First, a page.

I've had success with students breaking this habit, make no doubt. Sometimes they make the connection and change their habits drastically. Sometimes I force students to practice only individual measures by covering all other measures up with sticky notes. Sometimes I point them to a random number generator app, have it dictate the single measure number that they focus on. Or, number every system of the piece and practice just one line at a time.
But so often, we talk about why it's so important to practice in small, isolated sections. They understand these analogies. We pull a random number generator and declare we're going to play one single measure. We talk about the difficulties in this measure, and what the student needs to pay attention to. Then the student goes to play it, and they try to continue past the measure. They don't seem to believe me that I mean literally, stop at the barline, or at a predetermined section.
I wonder awareness of stopping points comes from a general mastery of piano playing. Maybe it's easy for me to practice this way because I've synthesized piano technique, artistry, theory and history to such a degree that I can become aware of good isolated practice segments at a metacognitive level. I'm still exploring the best way to instill this practice in my students. I'd welcome anyone's input on this issue!
On March 23rd, I had the pleasure of seeing a recital by Joel Schoenhals, a pianist I’ve happily gotten to know this year. He’s embarked on a couple remarkable projects: performing all 32 Beethoven Sonatas in 8 programs over 4 years, and now the Bach Partitas and Brahms short pieces on 4 programs over 2 years. This concert was the last of that latter series.
I’d encourage you to check out the write ups that he has linked on his website about learning the Beethoven cycle (here and here). I love his dedication to the music and sharing it in both intimate and large environments.
I also appreciate that he has focused on presenting complete and unedited performances of these concerts online. He sure doesn’t make many mistakes-whatever that term even means!-but the musicality and personality from doing it live is so engaging. I’ve never done studio recordings where every mistake can be rerecorded and spliced in, but I love the magic, the humanness of live performances.
Check out the back catalogue of all of his recitals. What I love about Joel’s playing is that I’m always drawn in to what he’s doing that it never occurs to me to question or criticize his playing. I’m not actively thinking about reviewing or analyzing his playing as a musician myself. There’s something in his playing that invites trust in the work that he’s done and the performance journey that we’re on together. The music exists and for whatever period of time that he’s playing, it needn’t exist any other way.
This was especially evident in the Brahms Ab Waltz that he played as an encore. You can check out his performance of the whole set here.
Years later and I love all kinds of contemporary music, and I've listened to Dawn Upshaw singing all kinds of things, and I've discovered this incredible pianist Gilbert Kalish who has done so much for legitimizing modern music through a historical context. Last night, I was able to hear these two iconic artists together in recital.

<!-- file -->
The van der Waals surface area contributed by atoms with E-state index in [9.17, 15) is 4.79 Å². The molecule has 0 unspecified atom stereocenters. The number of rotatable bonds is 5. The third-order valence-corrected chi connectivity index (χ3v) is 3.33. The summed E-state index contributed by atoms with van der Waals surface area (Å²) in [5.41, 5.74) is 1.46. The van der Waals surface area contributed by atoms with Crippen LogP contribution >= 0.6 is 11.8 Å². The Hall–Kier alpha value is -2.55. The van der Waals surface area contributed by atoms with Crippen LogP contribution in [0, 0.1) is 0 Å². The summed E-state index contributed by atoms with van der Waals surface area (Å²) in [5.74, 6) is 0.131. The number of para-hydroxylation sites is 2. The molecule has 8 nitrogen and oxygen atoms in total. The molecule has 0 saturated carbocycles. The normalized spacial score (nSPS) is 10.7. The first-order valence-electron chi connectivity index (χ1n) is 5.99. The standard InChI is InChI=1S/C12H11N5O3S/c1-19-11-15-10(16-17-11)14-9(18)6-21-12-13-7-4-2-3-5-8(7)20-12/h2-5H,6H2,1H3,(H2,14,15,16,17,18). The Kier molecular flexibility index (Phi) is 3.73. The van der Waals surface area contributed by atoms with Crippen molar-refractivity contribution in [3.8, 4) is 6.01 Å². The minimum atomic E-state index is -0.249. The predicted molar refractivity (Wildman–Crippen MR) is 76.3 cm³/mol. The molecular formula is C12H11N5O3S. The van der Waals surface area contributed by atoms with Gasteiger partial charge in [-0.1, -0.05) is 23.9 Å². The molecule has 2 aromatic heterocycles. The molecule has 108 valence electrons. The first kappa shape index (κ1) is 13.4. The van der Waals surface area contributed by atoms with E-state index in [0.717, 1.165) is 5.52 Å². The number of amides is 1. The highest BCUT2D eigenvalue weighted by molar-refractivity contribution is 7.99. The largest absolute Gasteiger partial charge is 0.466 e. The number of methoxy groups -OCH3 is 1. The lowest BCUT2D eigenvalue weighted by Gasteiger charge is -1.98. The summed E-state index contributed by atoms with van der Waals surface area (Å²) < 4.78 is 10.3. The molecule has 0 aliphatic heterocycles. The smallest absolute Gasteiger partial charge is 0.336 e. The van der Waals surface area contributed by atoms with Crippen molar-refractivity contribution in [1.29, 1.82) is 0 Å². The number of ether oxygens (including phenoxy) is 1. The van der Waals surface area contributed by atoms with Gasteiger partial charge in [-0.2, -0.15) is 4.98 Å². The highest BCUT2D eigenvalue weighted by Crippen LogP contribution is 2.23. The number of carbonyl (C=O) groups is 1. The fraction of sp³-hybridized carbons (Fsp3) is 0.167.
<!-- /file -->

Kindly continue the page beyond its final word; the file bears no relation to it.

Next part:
I have been unable to put much on my blog the last several months, but given that this week I have 3 marvelous concerts I get to go to, and my performing obligations are winding down for the year, I wanted to reflect on some of this music that i'm hearing. I'm less interested in giving concert reviews, than turn to some short-form thoughts and impressions from these performances.
Rarely will I ever get to hear such remarkable artists live. The communicative effort of both Dawn Upshaw and Gilbert Kalish was clear from the very first notes either of them gave in the recital. Their collaborative partnership is clearly affectionate and respectful.
I was explaining to my Dad-who accompanied me-what it was that made someone like Gilbert Kalish a better pianist than me. It seemed that the best thing I could suggest was that he has such wisdom in his playing. He's able to communicate his interpretation so clearly and so naturally, that I feel no need to consider any other interpretive choices. I could fully entrust his musical decisions. I don't know how much of this comes from someone who has performed, recorded and taught as much as he has, and how much of it he had when he was my age, but I can only hope to gain such wisdom as I continue to work.
Dawn Upshaw...Well, it was a dream to hear her voice live. I'm amazed at her clear language: She sang (and memorized!) a set of songs by Bartok, and between her diction and acting, I might have convinced myself that I understood Hungarian, were I not following the original and translated poetry in the program. Like Kalish, the musicality and poetry are so present. She rarely had to use her full voice in this program, but that didn't mean every note wasn't stunning and expressive. For all our talk as pianists of having a 'singing tone', she was able to utilize such direct softness in her tone, which still filled the room.